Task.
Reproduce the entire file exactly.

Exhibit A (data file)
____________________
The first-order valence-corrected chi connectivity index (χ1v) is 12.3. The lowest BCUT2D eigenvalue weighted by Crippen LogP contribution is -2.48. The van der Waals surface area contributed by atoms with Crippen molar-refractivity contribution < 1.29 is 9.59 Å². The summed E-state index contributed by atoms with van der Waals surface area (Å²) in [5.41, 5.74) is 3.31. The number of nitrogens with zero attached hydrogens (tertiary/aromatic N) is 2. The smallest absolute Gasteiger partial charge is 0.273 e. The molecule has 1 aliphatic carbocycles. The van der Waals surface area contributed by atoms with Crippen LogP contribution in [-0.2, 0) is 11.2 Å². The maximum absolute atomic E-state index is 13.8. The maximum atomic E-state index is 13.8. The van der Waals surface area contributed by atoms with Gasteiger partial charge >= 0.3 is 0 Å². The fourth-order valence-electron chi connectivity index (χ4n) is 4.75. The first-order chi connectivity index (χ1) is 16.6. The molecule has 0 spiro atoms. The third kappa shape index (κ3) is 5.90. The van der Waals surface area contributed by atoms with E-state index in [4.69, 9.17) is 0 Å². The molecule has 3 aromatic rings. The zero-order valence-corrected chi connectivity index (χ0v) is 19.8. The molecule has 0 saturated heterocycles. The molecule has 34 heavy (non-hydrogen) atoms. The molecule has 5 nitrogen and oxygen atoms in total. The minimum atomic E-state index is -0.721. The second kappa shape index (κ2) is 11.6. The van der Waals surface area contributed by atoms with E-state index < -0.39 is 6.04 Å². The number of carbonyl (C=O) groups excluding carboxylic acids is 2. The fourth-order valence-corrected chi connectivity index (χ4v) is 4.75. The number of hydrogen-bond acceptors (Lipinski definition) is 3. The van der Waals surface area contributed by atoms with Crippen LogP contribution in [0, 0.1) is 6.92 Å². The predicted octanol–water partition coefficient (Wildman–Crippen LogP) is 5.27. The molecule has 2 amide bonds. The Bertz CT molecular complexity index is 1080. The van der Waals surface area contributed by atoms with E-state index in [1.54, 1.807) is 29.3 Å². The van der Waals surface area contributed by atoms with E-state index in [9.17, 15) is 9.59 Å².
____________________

The first-order valence-corrected chi connectivity index (χ1v) is 12.3. The lowest BCUT2D eigenvalue weighted by Crippen LogP contribution is -2.48. The van der Waals surface area contributed by atoms with Crippen molar-refractivity contribution < 1.29 is 9.59 Å². The summed E-state index contributed by atoms with van der Waals surface area (Å²) in [5.41, 5.74) is 3.31. The number of nitrogens with zero attached hydrogens (tertiary/aromatic N) is 2. The smallest absolute Gasteiger partial charge is 0.273 e. The molecule has 1 aliphatic carbocycles. The van der Waals surface area contributed by atoms with Crippen LogP contribution in [-0.2, 0) is 11.2 Å². The maximum absolute atomic E-state index is 13.8. The maximum atomic E-state index is 13.8. The van der Waals surface area contributed by atoms with Gasteiger partial charge >= 0.3 is 0 Å². The fourth-order valence-electron chi connectivity index (χ4n) is 4.75. The first-order chi connectivity index (χ1) is 16.6. The molecule has 0 spiro atoms. The third kappa shape index (κ3) is 5.90. The van der Waals surface area contributed by atoms with E-state index in [4.69, 9.17) is 0 Å². The molecule has 3 aromatic rings. The zero-order valence-corrected chi connectivity index (χ0v) is 19.8. The molecule has 0 saturated heterocycles. The molecule has 34 heavy (non-hydrogen) atoms. The molecule has 5 nitrogen and oxygen atoms in total. The minimum atomic E-state index is -0.721. The second kappa shape index (κ2) is 11.6. The van der Waals surface area contributed by atoms with E-state index < -0.39 is 6.04 Å². The number of carbonyl (C=O) groups excluding carboxylic acids is 2. The fourth-order valence-corrected chi connectivity index (χ4v) is 4.75. The number of hydrogen-bond acceptors (Lipinski definition) is 3. The van der Waals surface area contributed by atoms with Crippen LogP contribution in [0, 0.1) is 6.92 Å². The predicted octanol–water partition coefficient (Wildman–Crippen LogP) is 5.27. The molecule has 2 amide bonds. The Bertz CT molecular complexity index is 1080. The van der Waals surface area contributed by atoms with E-state index in [1.54, 1.807) is 29.3 Å². The van der Waals surface area contributed by atoms with E-state index in [9.17, 15) is 9.59 Å².